Abstract Title:

Berberine alleviates oxidative stress in islets of diabetic mice by inhibiting miR-106b expression and up-regulating SIRT1.

Abstract Source:

J Cell Biochem. 2017 Apr 24. Epub 2017 Apr 24. PMID: 28436095

Abstract Author(s):

Dong-Liang Chen, Ke-Ya Yang

Article Affiliation:

Dong-Liang Chen


BACKGROUND: Mounting studies have indicated the role of berberine, SIRT1 and oxidative stress in diabetes, respectively. However, few studies have demonstrated their correlation and regulation function in diabetes. Therefore, the protective effect of berberine in diabetic and the underlying core mechanism were investigated in the current study.

METHODS: Diabetic mice model in vivo were established. Mouse pancreatic beta-cell line NIT-1 cells were treated with 30 mM high glucose to induce diabetic condition in vitro. Serum biochemical parameters (glucose, total cholesterol and triglycerides) were detected. Oxidative stress indicators (MDA, SOD1), along with miR-106b and SIRT1 expression in islets and cells were also assessed. Direct targeting relationshipbetween miR-106b and SIRT1 was discussed by dual luciferase reporter gene assay.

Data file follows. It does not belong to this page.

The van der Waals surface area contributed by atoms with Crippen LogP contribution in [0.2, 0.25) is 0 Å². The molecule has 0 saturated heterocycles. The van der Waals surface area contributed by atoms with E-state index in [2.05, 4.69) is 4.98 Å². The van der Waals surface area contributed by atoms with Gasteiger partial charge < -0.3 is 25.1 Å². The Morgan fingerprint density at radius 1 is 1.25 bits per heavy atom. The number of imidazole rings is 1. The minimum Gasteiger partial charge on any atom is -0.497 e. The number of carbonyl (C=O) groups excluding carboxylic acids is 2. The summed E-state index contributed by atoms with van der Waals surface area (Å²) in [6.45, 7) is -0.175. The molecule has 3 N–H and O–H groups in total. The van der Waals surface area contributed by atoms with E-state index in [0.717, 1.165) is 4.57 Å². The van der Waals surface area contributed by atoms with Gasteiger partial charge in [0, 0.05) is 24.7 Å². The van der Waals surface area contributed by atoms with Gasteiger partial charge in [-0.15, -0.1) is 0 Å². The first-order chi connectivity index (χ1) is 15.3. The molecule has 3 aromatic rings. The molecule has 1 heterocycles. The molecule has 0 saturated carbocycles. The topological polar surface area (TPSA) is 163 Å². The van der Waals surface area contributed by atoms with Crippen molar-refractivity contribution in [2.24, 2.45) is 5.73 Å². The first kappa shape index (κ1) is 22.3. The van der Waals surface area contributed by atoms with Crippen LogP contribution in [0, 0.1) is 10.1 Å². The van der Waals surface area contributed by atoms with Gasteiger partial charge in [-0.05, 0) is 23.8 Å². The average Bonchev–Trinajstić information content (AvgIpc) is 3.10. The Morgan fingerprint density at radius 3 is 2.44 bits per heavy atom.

RESULTS: Diabetic model in vivo and in vitro were both established successfully. The expression of serum biochemical parameters was increased, and oxidative stress parameters and miR-106b, SIRT1 were abnormally expressed in diabetic mice and NIT-1 cells. Meanwhile, berberine could alleviate oxidative stress injury in diabetic progression. Through dual luciferase reporter gene assay, we found that SIRT1 was a target gene of miR-106b. In addition, miR-106b over-expression could reverse the protection of berberine in NIT-1 cells against from oxidative stress induced by high glucose.

CONCLUSION: Berberine could attenuate oxidative stress of diabetic mice at least partly through miR-106b/SIRT1 pathway and affecting the function of islets, which might be beneficial in reducing the cardiovascular risk factors in diabetes. This article is protected by copyright. All rights reserved.

Study Type : Animal Study

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